My Favorite Paleo Recipes:
Okra, Kielbasa, Shiitake Soup

Dr. Al Danenberg Nutritional Periodontist
July 30, 2018




Okra, Kielbasa, Shiitake Mushroom Soup


Okra is a favorite Southern vegetable. It is available where I live in Charleston, SC during the spring and summer months. Lots of fiber and nutrients, but somewhat “slimy”. The “slime” actually acts as a thickener. Here is a great way to eat okra in a soup along with some other goodies.


I love this soup. It’s simple and healthy. Basically, I use my homemade bone broth, fresh okra, natural Polish Kielbasa, shiitake mushrooms, and sweet onions. Get a tablespoon and try it.



  • Approximately 3 cups raw okra
  • 1 sweet onion, sliced
  • 5 oz. package of sliced Shiitake mushrooms
  • 12 oz. package of natural Polish Kielbasa sausage, sliced into 1/4 inch discs
  • 8 cups of bone broth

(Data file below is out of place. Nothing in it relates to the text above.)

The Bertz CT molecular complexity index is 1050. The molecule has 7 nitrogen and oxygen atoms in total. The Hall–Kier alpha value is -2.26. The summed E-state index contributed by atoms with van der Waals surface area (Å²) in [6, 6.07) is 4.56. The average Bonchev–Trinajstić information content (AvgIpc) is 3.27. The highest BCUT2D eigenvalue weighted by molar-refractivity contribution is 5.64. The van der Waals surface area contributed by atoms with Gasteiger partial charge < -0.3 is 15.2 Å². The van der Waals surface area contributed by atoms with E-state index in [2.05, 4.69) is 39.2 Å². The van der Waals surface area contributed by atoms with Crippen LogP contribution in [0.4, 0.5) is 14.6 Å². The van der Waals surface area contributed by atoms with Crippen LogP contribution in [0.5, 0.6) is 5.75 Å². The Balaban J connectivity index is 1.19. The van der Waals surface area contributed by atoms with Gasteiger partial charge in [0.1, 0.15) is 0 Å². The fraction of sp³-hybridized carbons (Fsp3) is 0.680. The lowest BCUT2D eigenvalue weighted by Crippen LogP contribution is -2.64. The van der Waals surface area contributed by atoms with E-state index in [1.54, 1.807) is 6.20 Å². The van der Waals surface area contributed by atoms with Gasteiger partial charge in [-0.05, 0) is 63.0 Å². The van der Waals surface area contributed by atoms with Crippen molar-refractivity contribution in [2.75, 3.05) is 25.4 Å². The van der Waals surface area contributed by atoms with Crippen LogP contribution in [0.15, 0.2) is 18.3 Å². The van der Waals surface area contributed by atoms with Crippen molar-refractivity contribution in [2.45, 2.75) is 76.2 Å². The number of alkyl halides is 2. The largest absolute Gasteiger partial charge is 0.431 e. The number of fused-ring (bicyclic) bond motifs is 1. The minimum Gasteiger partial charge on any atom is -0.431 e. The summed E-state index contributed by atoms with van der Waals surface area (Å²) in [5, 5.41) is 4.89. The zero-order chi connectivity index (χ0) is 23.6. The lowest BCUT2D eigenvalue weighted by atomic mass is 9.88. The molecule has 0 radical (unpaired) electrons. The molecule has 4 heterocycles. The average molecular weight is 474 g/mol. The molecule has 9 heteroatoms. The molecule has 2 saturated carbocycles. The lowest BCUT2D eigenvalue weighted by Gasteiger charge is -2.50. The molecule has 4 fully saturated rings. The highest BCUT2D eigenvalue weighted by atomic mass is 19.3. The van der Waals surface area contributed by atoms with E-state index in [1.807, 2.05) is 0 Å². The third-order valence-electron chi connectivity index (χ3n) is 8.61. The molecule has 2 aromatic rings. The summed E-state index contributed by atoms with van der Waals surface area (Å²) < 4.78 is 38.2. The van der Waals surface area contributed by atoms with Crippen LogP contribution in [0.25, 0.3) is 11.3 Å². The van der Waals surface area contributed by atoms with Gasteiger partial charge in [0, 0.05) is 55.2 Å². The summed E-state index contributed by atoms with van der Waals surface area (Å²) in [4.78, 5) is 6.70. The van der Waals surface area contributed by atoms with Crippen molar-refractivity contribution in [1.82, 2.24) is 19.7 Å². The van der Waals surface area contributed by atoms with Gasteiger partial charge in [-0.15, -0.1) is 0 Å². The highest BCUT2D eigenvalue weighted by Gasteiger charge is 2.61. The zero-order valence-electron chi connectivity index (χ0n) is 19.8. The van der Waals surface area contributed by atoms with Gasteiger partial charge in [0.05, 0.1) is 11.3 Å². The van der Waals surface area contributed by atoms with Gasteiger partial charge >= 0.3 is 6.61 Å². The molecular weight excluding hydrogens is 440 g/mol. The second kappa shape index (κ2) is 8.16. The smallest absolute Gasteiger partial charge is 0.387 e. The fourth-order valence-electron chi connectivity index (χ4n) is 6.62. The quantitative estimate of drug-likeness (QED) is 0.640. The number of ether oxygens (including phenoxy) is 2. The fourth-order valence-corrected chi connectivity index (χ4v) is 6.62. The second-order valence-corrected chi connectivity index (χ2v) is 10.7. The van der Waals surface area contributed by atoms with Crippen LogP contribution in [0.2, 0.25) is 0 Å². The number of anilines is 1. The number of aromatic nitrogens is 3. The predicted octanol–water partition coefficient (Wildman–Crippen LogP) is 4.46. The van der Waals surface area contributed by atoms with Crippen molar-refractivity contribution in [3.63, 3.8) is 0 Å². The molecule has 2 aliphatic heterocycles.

• 1/4 Tsp red pepper flakes
  • Salt and pepper to taste



  1. Place whole okras into a steamer pot
  2. Steam for 5 minutes
  3. Cut steamed okra into 1/4-inch discs and place into a Dutch Oven pot
  4. Place onions, mushrooms, and sausage into steamer pot
  5. Steam for 5 minutes
  6. Place into Dutch Oven pot with okra
  7. Add 8 cups of bone broth to Dutch Oven pot
  8. Add red pepper flakes
  9. Bring to boil; then cover and simmer for 20 minutes
  10. Salt and pepper to taste
  11. Enjoy!!!



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My Favorite Paleo Recipes:
Sweet & Savory Brussels Sprouts

Alvin H. Danenberg, DDS Nutritional Periodontist
January 3, 2018



Sweet & Savory Brussels SproutsThis dish has some great flavors. A little sweet from the molasses and a little burn from the red pepper flakes. It also brings three nutrient-dense foods together in one place – Brussels sprouts, shiitake mushrooms, and homemade bone broth.


  • Brussels sprouts are in the crucifeous family. They are an excellent source for vitamin C and vitamin K. They also are a good source for numerous nutrients including folate, manganese, vitamin B6, dietary fiber, choline, copper, vitamin B1, potassium, phosphorus and omega-3 fatty acids.
  • Shiitake mushrooms are an excellent source for copper, Vitamin B5, and selenium as well as other nutrients to a lesser extent. In addition, it is a good food source for vitamin D.